"If we turn from the forms, produced by external circumstances, and go to the root of things, we shall find that Sakyamuni and Meister Eckhart teach the same thing; only that the former dared to express his ideas plainly and positively, whereas Eckhart is obliged to clothe them in the garment of the Christian myth, and to adapt his expressions thereto."

Was Eckhart a Christian, or did he transcend Christianity?

copithorne said...

And about the skepticism of the four points.

Unique divinity? You can make a case that this is woven into the fabric of Christianity, ("Only begotten Son of God") but it is only wrong in certain cases. If I say "my wife is the best woman in the whole world" I am not making a mistake until I add "for example, she's much better than your wife."

Literal Resurrection? Yes, this is Christianity. Though, when you say "literal" you're still talking about a big mystery.

Eternal heaven and hell? Not central. Doesn't appear in the Bible. Most of this tradition is from Dante rather than from theology. Dupree's three theologians would have not agreed. I understand Catholic teachings on the matter to be equivocal and non-commital.

copithorne said...

There are exceptions to every rule, but the rule still obtains? Well... no. No, it doesn't. An exception to a rule disproves a rule.

There's a meaningful difference between saying "many Christians are confused" and saying "Christianity is confused." One is true and easy to prove. One is, I believe, false and could not be proven. It can be disproven by finding examples of non-confused Christianity.

I would think it would be more conversational and productive to apply yourself more to the first principle and less to the second. Basically you would find yourself more allied with your Christian interlocutors when you can have a vision of a wholesome and constructive Christianity and move people on the path towards it. When you take the posture that people have to give up Christianity you'll get some unproductive resistance. I will want to uphold, and believe I can, that it is possible to be a Roman Catholic in good standing and have a theology that is coherent, rational, liberating.

At the same time, to quote brother Bob Marley, I never forget no way they crucified Jesus Christ. It doesn't harm any religion to be criticized and Christians in particular should know that criticism is part of the path. And if I am talking with another crowd, I can be the first to point out the pervasive, destructive institutional anti-humanism of the Catholic Church.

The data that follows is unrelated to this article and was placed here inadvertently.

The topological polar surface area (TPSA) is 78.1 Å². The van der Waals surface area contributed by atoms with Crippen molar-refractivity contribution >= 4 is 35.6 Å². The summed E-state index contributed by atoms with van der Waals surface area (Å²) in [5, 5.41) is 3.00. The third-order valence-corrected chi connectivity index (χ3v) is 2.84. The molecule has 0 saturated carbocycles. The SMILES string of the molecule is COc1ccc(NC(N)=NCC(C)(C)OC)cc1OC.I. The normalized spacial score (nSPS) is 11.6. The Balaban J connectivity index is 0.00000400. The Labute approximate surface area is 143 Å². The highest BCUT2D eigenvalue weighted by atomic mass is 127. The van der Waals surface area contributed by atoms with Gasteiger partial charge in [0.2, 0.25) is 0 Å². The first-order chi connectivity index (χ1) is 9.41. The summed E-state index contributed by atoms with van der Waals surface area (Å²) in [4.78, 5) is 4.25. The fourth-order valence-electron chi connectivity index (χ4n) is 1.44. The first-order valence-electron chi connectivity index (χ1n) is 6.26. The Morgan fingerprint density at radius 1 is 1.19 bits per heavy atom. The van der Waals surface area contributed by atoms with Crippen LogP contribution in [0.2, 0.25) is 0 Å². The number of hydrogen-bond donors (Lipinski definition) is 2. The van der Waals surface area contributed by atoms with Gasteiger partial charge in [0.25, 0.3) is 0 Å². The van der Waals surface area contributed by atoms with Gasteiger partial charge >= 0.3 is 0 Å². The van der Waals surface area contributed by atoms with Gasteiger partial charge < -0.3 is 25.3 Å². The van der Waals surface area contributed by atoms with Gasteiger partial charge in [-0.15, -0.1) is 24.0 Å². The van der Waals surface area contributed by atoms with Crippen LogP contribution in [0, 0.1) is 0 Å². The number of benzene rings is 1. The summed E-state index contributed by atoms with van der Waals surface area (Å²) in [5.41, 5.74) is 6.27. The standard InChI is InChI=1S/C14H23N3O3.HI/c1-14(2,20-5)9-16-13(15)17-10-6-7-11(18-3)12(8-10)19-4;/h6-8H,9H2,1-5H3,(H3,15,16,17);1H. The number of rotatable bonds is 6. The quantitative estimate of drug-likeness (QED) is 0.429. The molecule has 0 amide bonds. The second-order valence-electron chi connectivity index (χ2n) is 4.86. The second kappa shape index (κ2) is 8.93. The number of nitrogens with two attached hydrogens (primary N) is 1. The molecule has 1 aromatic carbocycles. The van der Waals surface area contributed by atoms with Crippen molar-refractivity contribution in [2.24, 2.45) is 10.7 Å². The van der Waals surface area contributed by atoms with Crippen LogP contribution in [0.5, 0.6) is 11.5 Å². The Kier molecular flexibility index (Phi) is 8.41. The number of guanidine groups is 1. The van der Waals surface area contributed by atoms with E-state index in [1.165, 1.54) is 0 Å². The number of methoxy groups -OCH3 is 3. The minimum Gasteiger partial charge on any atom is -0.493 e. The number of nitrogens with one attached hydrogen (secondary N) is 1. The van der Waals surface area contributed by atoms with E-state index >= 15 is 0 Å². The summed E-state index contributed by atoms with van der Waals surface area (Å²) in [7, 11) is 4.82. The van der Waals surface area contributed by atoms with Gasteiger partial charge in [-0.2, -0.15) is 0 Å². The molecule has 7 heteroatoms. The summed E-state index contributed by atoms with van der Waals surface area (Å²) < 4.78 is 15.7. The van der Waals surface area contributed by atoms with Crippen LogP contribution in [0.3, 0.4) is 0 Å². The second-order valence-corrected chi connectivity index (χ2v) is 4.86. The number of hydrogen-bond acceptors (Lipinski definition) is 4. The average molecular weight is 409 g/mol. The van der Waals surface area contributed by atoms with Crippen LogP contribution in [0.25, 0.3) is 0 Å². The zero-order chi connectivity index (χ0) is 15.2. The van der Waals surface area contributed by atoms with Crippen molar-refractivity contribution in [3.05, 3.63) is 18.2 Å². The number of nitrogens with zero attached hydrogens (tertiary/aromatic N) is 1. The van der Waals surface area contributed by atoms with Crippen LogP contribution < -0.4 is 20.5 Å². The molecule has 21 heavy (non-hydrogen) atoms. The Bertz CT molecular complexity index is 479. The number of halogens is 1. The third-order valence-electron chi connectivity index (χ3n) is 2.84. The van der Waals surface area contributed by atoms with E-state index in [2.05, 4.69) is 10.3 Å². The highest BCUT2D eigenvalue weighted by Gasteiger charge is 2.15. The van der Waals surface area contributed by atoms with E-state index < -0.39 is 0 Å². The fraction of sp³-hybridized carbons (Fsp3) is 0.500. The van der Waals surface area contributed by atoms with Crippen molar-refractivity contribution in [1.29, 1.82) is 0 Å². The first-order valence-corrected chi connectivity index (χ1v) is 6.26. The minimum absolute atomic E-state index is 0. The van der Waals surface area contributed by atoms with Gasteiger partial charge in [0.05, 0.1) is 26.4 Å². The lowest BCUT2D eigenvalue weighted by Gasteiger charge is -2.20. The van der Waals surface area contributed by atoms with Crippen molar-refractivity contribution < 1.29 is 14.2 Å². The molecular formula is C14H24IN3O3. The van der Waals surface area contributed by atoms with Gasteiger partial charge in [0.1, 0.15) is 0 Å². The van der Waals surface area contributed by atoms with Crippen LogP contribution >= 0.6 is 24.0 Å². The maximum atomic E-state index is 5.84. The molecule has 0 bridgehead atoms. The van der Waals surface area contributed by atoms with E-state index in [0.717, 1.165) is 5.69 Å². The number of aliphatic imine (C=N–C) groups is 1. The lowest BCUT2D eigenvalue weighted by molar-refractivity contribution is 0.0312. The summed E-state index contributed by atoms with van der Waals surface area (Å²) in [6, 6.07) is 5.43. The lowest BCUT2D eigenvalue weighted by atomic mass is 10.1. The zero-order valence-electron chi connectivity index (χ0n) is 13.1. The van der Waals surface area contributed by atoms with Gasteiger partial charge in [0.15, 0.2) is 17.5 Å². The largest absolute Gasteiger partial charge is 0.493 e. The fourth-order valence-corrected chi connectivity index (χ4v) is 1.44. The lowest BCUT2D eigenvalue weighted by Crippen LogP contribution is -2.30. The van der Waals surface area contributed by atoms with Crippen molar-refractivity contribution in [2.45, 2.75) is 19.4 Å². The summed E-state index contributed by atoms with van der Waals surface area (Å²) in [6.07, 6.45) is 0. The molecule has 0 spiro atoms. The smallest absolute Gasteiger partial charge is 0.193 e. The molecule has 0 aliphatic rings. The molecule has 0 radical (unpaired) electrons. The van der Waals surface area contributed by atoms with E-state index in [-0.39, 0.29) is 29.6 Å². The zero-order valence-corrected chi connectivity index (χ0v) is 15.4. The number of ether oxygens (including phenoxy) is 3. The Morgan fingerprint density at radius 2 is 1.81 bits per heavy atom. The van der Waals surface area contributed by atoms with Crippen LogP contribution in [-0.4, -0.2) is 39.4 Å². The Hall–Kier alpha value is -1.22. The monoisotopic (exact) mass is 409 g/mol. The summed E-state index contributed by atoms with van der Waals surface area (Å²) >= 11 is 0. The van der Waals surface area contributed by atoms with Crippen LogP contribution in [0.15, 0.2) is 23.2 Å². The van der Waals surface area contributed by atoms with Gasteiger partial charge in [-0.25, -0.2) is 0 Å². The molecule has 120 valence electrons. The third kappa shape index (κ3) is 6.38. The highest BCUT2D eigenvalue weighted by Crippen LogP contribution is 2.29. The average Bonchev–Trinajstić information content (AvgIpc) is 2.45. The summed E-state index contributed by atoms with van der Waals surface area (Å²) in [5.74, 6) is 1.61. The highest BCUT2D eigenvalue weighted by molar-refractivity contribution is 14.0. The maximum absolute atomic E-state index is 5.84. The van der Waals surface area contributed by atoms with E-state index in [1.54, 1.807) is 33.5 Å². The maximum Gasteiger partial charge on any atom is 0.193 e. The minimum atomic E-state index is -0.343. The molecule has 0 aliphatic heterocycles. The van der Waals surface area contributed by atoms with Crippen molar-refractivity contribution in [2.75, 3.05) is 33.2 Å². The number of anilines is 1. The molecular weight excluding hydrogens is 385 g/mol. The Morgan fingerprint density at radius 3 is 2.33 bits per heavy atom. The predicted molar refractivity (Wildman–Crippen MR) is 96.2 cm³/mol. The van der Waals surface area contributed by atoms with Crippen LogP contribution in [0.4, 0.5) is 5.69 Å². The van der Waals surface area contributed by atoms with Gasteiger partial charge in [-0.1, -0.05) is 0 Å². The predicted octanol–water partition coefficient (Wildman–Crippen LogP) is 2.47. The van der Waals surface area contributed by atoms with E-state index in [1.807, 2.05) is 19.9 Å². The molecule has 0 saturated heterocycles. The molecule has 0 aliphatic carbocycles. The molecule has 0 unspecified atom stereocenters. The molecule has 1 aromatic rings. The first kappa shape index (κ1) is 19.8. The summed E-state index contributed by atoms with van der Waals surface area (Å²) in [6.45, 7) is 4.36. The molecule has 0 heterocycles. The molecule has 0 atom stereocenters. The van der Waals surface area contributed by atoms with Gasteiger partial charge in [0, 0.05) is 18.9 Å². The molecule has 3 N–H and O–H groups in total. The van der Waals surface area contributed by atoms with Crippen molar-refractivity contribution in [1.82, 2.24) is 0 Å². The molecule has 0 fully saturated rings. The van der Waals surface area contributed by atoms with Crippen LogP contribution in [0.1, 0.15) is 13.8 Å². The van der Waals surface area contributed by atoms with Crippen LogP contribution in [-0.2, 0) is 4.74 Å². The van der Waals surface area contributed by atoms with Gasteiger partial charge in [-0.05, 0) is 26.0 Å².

In Buddhism you have the dialectic that

1. Once you reach the other shore you leave the raft
2. You vow to continue your practice within the tradition even after enlightenment.

I would say that dialectic applies to Eckhardt who transcended Christianity and transcended the transcendence. Yes, Eckhardt was a Christian in self-understanding, though a dissident one by the Church's choice.

cousin dupree said...

This is foolishness!

True, at the end of his life, authorities did question Eckhart about certain passages that they were too stupid to understand, but Eckhart did not die in prison and was never convicted of heresy. JPII himself was a big fan.

Origen is widely considered the greatest exegete of the early church, despite the 6th century condemnation of certain aspects of his teaching. Hans Baltahsar, perhaps the greatest Catholic theologian of the 20th century, said "No figure is more invisibly omnipresent in the history of Christian theology."

Denys an unorthodix heretic? Please. His works are partcularly cherished among the Orthodox and other original Christans such as myself, where he has had a huge impact.

And John the Scot is only the greatest Christian Mystic between Denys and Eckhart.


copithorne said...

I remember when I was starting my study of religion. There were some insights I had that were the result of careful thinking and study. And I could be disdainful or contemptuous of people I thought "didn't get it."

But when you digest the teachings you don't have that reaction any more. It's a long process of having the intellectual insight become integrated in the heart and the body.

Nagarjuna said...

Copithorne, if more Christians had your attitude, I think more people would consider becoming Christian or, at least, have more respect for those who already are. As it is, many who call themselves Christian act very un-Christian, which leads the rest of us to think that if hypocrisy is so widespread among Christians, Christianity is probably not a religion worth embracing.

copithorne said...

Thank you for your kindness, Nagarjuna.

I'll add that the problem of contempt would be a particular difficulty for people immersed in Neo-Platonic theology. In Neo-Platonic theology thoughts and concepts and abstractions are the realm of The Truth. Human experience as it is actually lived is a subordinate, sublunar realm.

So Neo-Platonic theology supports people in climbing up into their heads and regarding their own thoughts as The Essential Truth. It does little to challenge the spiritual bypass whereby people skip over their difficulties with embodied relationships by retreating into a realm of Olympian abstraction.

For this reason, I think it was inspired for the Western Church to not fully accept Neo-Platonic theology of Plotinus and Psuedo Dionysus as beautiful as some of it is. The Western Church insisted that Christ is fully God and fully Human. Thus, human experience is in itself the domain of God, not a subordinate and corrupted shadow of the domain of abstraction.

And Alan Watts, from his study of Zen, would provide good support for the obverse of Neo-Platonism --human experience as it is lived is the domain of truth. Abstraction, thought and concepts are mere ephemera.

CC said...

Hi Cousin "Mal" is it, nice to meet you.

I don't think Aquinas' "intelligence" was "beyond" that of most monkeys if you ask. For example, his "Ways" seemed very contradictory and assuming to me.

Are you a "Catholic" authority?

Funny, in my Yahoo Group there is someone who claims he is one yet is just as illogical, condescending, and insulting as you seem to be. :-)

He wouldn't be you, would he? ;-)

Thanks, CC